The puzzle of how the book ends, that is. It just came to me, nearly out of the blue, while I was banging my head against the wall of The Codebreakers. Yeah, about 230 pages in, it starts to get a little tough. I think it’s not all me, though, since there’s a lot of abstract analysis and not so many walk-thru examples anymore.
So I ordered another book, Cryptanalysis, which is an exercise book that lets you solve puzzles on the page (and has an answer section, so you can figure out where you screwed up). TBH I’m just not following the stuff in Codebreakers without a step by step process breakdown, and this other book looks like it’ll do the trick.
I was just creatively giddy yesterday, for the first time in a long time. I started to make a list of viable reasons that the Hoard would become accessible after all this time, and next thing I knew, I had a conversation between Marc and Jesse and “Satoshi” at the end of the book. And all the pieces fell into place! No spoilers! But it makes sense, which is the part I needed to be sure of.
So, 13k words so far. The writing’s not moving at breakneck pace, but it’s tough – what I’m doing right now has to be written over and over. I have to write everything about Bitcoin, explained lucidly and thoroughly. Then, I have to write it again, as I get my facts straight. Then, I have to go back and edit out as many of those facts as the story can stand to lose.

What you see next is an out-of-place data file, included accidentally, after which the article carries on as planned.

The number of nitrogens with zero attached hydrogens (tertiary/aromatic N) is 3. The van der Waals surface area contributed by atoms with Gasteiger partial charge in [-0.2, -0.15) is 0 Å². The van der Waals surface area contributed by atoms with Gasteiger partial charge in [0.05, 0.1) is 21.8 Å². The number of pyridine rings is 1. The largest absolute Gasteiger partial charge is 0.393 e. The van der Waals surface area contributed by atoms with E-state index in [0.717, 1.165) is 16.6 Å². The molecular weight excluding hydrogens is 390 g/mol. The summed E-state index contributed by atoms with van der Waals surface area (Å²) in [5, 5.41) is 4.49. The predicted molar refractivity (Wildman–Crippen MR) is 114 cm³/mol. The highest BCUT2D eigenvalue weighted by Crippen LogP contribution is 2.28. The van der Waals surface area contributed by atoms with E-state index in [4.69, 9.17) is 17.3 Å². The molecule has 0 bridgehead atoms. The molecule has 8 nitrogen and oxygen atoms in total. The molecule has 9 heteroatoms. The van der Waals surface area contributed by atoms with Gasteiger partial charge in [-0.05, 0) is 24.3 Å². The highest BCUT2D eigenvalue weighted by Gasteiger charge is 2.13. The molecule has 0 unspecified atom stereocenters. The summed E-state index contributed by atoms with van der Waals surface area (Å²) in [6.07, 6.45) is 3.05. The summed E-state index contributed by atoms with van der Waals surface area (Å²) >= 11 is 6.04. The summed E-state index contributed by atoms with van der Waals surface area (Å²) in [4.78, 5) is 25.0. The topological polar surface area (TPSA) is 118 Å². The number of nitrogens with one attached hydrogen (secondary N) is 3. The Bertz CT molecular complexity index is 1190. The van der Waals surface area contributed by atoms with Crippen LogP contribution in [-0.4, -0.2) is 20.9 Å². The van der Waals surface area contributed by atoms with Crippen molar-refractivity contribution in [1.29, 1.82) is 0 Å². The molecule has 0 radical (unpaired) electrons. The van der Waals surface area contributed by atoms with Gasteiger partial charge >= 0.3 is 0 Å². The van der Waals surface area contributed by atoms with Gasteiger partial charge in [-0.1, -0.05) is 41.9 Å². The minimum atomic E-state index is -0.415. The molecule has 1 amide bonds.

Because nothing kills a thriller faster than a “Gee, Mr. Peabody!” moment that goes on too long. You know, the point where the action stops so Robert Langdon can hold forth on Da Vinci, or an expert in a Michael Crichton novel educates you about time travel or aerodynamics. It’s got to be done, but it’s got to be done fast and clean and simple. There’s a danger of geeking out over the subject, getting so fascinated that you overload the narrative with extraneous facts. For instance, I could take the reader down a rabbit hole talking about how Bitcoins are “mined,” but it’s not necessary to the plot. This is Bitcoin 101, and those who want to know more can find more easily enough.
It’s a sticky wicket, but it’s a challenge. And it felt really good to have those little hairs on the back of my neck stand up when my ending came to me.
In a way, a novelist is a cryptanalyst. A plot is a puzzle that we solve step by step, finding and discarding clues, turning it this way and that, hitting dead ends, starting over, until finally all is clear. And some puzzles don’t get entirely solved – some come out like unfinished crosswords, good in places but…missing something. You know that feeling you get when you finish a book and it had a lot going for it, but didn’t hit that five star mark. I’m working hard to get this puzzle completely and satisfactorily solved.
So, late December? Great Flying Spaghetti Monster, November’s half over! So yeah, that seems likely.